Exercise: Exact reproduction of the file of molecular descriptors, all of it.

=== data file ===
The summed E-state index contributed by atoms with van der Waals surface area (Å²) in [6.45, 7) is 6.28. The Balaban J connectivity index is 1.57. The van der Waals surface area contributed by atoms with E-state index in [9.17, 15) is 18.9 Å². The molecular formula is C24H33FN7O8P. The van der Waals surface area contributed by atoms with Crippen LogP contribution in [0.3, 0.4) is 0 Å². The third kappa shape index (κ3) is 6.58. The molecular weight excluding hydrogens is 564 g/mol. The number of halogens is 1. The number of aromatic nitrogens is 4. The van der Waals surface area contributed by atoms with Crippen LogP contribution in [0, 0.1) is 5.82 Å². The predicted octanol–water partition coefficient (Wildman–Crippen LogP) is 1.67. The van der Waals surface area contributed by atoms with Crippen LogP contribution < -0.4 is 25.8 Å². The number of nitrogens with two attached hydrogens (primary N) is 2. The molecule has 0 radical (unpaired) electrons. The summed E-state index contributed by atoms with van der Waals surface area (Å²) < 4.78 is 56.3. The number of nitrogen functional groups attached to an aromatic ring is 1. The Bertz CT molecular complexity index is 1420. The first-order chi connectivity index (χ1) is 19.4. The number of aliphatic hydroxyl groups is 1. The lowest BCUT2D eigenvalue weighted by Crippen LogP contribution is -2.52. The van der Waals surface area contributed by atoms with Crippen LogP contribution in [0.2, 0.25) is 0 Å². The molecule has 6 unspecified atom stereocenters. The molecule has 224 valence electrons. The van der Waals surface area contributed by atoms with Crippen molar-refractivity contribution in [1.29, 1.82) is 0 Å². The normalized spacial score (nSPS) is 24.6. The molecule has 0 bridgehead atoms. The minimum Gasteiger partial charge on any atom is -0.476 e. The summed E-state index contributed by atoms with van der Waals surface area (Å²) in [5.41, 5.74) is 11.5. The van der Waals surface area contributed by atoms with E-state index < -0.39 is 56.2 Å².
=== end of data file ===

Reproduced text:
The summed E-state index contributed by atoms with van der Waals surface area (Å²) in [6.45, 7) is 6.28. The Balaban J connectivity index is 1.57. The van der Waals surface area contributed by atoms with E-state index in [9.17, 15) is 18.9 Å². The molecular formula is C24H33FN7O8P. The van der Waals surface area contributed by atoms with Crippen LogP contribution in [0.3, 0.4) is 0 Å². The third kappa shape index (κ3) is 6.58. The molecular weight excluding hydrogens is 564 g/mol. The number of halogens is 1. The number of aromatic nitrogens is 4. The van der Waals surface area contributed by atoms with Crippen LogP contribution in [0, 0.1) is 5.82 Å². The predicted octanol–water partition coefficient (Wildman–Crippen LogP) is 1.67. The van der Waals surface area contributed by atoms with Crippen LogP contribution < -0.4 is 25.8 Å². The number of nitrogens with two attached hydrogens (primary N) is 2. The molecule has 0 radical (unpaired) electrons. The summed E-state index contributed by atoms with van der Waals surface area (Å²) < 4.78 is 56.3. The number of nitrogen functional groups attached to an aromatic ring is 1. The Bertz CT molecular complexity index is 1420. The first-order chi connectivity index (χ1) is 19.4. The number of aliphatic hydroxyl groups is 1. The lowest BCUT2D eigenvalue weighted by Crippen LogP contribution is -2.52. The van der Waals surface area contributed by atoms with Crippen LogP contribution in [0.2, 0.25) is 0 Å². The molecule has 6 unspecified atom stereocenters. The molecule has 224 valence electrons. The van der Waals surface area contributed by atoms with Crippen molar-refractivity contribution in [1.29, 1.82) is 0 Å². The normalized spacial score (nSPS) is 24.6. The molecule has 0 bridgehead atoms. The minimum Gasteiger partial charge on any atom is -0.476 e. The summed E-state index contributed by atoms with van der Waals surface area (Å²) in [5.41, 5.74) is 11.5. The van der Waals surface area contributed by atoms with E-state index < -0.39 is 56.2 Å².